In public debates, the effects of parenting and genes are often pitted against each other, as exemplified by the phrase “nature versus nurture.” As a result, the ways in which genes and parenting work together tend to be overlooked.

One reason for this oversight is a narrow view of how genes influence human development. It is often assumed that genes work only by shaping the biology and behavior of the person who carries the genes. For example, my daughter’s genes might influence the architecture of her brain, which in turn influences her ability to concentrate, and so forth. However, genes can also operate indirectly, by modifying the behavior of the people surrounding an individual. For instance, my genes might influence my behavior in ways that affect my daughter’s development,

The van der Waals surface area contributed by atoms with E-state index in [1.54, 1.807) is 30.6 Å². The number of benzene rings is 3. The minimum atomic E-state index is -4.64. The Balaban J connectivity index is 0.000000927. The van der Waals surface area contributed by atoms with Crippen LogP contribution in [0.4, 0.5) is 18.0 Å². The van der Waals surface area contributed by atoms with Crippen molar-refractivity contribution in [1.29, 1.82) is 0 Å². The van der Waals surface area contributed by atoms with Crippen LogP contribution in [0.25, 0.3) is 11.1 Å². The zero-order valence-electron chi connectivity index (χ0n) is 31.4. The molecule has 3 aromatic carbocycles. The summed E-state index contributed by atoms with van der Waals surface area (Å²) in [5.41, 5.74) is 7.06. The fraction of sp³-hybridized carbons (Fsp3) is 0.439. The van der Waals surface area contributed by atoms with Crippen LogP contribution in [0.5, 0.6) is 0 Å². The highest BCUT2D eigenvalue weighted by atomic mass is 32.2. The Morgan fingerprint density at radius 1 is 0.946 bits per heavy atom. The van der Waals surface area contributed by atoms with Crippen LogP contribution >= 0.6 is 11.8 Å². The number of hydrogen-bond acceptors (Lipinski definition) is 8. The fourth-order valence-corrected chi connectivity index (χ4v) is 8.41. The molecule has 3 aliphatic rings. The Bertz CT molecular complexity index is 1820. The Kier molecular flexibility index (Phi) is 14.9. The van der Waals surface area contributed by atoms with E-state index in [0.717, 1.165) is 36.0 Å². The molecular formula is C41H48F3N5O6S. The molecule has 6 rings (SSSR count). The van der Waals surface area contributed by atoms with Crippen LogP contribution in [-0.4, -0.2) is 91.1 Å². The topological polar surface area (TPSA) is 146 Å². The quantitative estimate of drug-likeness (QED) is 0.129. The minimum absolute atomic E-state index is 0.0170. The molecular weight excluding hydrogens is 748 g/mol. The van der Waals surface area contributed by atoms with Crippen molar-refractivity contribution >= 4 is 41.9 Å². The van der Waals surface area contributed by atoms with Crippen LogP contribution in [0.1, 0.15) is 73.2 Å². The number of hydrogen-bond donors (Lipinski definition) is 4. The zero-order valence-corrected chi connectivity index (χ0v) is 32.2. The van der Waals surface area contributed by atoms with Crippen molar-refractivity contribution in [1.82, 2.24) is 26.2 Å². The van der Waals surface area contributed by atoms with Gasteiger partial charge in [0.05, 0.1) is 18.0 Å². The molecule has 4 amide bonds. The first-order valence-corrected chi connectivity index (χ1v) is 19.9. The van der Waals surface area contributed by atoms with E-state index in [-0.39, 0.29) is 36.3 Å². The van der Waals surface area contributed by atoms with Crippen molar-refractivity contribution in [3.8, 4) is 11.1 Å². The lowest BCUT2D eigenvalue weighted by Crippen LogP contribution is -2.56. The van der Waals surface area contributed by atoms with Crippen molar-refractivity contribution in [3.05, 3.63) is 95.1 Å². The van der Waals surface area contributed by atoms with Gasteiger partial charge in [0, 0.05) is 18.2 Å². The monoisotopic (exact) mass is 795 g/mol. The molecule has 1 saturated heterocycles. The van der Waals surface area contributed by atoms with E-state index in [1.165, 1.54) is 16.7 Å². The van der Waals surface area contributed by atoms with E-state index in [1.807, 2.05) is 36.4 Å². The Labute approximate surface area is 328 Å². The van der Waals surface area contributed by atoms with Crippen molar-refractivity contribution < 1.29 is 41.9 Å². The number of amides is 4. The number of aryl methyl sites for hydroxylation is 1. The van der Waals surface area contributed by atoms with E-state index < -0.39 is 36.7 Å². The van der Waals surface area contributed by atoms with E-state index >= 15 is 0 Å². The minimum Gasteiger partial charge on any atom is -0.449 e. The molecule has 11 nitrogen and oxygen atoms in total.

To find out more about such processes of gene-environment interplay, my colleagues and I studied a cohort of 860 British mothers and their children. Our study team visited these families repeatedly, beginning when children were 5 years old and continuing until they reached the age of 18.

When the children were young, study visitors observed the families’ home environments and how the mothers interacted with their children. They documented whether children received cognitive stimulation (e.g. books were read to them) and warm, sensitive parenting (e.g. mothers treated them affectionately); how chaotic the household was (e.g. noisy, crowded, with an unpredictable daily schedule); and whether the home was safe and tidy (e.g. childproof and relatively clean). Mothers and children also reported their perceptions of the parenting they provided and received, respectively. When the children were 18 years old, we recorded information about their school achievement.